In this section you can find information on the seven topics the EU-Asia Dialogue project deals with and what activities are planned to be implemented in each cluster.
This project is undertaken to promote and disseminate knowledge and awareness of what Asia and European Member States, or respectively the EU, are doing in their regions to confront the challenges of climate change, demographic and social changes, and emerging security challenges of globalisation. Thus, the EU-Asia Dialogue encourages dialogue and exchange on policy and academic level between the two regions.
There are numerous areas of common interest for EU and Asian policymakers but effective responses to preserve or establish sustainable development in these are hampered by a series of interrelated and transregional problems to policy making that need to be overcome.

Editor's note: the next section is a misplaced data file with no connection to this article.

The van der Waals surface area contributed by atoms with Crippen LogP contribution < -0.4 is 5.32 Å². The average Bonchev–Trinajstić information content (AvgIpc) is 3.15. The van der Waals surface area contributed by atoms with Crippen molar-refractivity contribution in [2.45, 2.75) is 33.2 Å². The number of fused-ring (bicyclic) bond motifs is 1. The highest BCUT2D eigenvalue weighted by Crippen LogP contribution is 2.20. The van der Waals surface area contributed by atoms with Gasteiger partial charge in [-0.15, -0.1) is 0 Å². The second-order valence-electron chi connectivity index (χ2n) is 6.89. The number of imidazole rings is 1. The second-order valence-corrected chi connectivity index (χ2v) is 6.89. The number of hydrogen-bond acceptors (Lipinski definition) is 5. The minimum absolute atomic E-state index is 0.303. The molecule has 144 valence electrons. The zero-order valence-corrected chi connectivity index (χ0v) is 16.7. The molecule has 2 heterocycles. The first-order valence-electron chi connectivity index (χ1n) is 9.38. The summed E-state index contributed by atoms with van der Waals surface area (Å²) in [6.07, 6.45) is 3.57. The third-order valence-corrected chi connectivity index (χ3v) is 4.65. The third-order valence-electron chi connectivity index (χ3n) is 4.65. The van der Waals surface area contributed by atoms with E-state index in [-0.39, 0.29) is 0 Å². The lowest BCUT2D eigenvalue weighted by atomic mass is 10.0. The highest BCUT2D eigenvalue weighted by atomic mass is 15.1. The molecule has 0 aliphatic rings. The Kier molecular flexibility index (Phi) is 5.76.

First, only few institutions have an independent mandate, local presence and the appropriate policy expertise to make relevant and comprehensive policy recommendations. Therefore, the conditions essential to ensure sustainable development, whereby policymakers receive continuous, appropriate and applicable expert guidance on how best to intervene, are often missing. These important decision makers are not sufficiently exposed to detailed and viable recommendations on how a particular set of actions can improve a situation. Second, there is an extensive amount of research on relevant topics, which is under-utilised by policymakers. This is due to often inappropriate timing of research publications, the very technical nature of most publications and the lack of practical recommendations / policy options that are actually applicable in the policy environment. Thus, there appears to be incoherence between the research community’s outputs and the policy makers’ needs. Third, there is a considerable shortage of comparative research between the two regions aiming at identifying best practices in both regions. Current research generally has a national focus - at best a regional one. This is especially true for emerging topics, such as climate change diplomacy, eco-cities, maritime piracy or the non-traditional security aspects of food security. Fourth, there is a crucial lack of strategic alliance between EU and Asian research communities. Thus, there is insufficient exchange of policy concepts, access to consistent benchmarking protocols or a holistic picture of potentially joint opportunities. Overall, this hampers the availability of joint and / or comparative research and policy options for policymakers. Fifth, there is a lack of appropriate joint dialogue forums for researchers and policymakers from both regions. There is little opportunity for in-depth interaction, discussion and deliberation between the two groups, which is crucial for relevant research and developing evidence-based policy processes.